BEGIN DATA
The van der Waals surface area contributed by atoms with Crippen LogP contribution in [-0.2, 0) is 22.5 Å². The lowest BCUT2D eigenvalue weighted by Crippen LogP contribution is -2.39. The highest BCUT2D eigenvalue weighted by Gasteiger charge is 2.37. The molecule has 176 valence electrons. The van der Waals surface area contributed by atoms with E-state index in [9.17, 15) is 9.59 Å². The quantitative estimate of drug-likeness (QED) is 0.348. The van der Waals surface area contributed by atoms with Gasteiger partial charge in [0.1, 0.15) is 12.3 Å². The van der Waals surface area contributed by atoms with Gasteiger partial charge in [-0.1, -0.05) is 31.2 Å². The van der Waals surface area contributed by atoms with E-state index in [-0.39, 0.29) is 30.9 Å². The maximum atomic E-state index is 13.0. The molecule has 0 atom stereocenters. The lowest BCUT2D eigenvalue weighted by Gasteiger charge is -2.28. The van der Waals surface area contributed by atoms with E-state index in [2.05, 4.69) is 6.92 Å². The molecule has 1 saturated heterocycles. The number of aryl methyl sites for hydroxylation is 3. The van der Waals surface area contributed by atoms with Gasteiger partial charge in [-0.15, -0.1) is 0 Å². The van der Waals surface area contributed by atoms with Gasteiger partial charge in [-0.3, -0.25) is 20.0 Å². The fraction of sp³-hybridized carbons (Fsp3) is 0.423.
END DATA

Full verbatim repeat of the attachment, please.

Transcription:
The van der Waals surface area contributed by atoms with Crippen LogP contribution in [-0.2, 0) is 22.5 Å². The lowest BCUT2D eigenvalue weighted by Crippen LogP contribution is -2.39. The highest BCUT2D eigenvalue weighted by Gasteiger charge is 2.37. The molecule has 176 valence electrons. The van der Waals surface area contributed by atoms with E-state index in [9.17, 15) is 9.59 Å². The quantitative estimate of drug-likeness (QED) is 0.348. The van der Waals surface area contributed by atoms with Gasteiger partial charge in [0.1, 0.15) is 12.3 Å². The van der Waals surface area contributed by atoms with Gasteiger partial charge in [-0.1, -0.05) is 31.2 Å². The van der Waals surface area contributed by atoms with E-state index in [-0.39, 0.29) is 30.9 Å². The maximum atomic E-state index is 13.0. The molecule has 0 atom stereocenters. The lowest BCUT2D eigenvalue weighted by Gasteiger charge is -2.28. The van der Waals surface area contributed by atoms with E-state index in [2.05, 4.69) is 6.92 Å². The molecule has 1 saturated heterocycles. The number of aryl methyl sites for hydroxylation is 3. The van der Waals surface area contributed by atoms with Gasteiger partial charge in [-0.15, -0.1) is 0 Å². The van der Waals surface area contributed by atoms with Gasteiger partial charge in [-0.3, -0.25) is 20.0 Å². The fraction of sp³-hybridized carbons (Fsp3) is 0.423.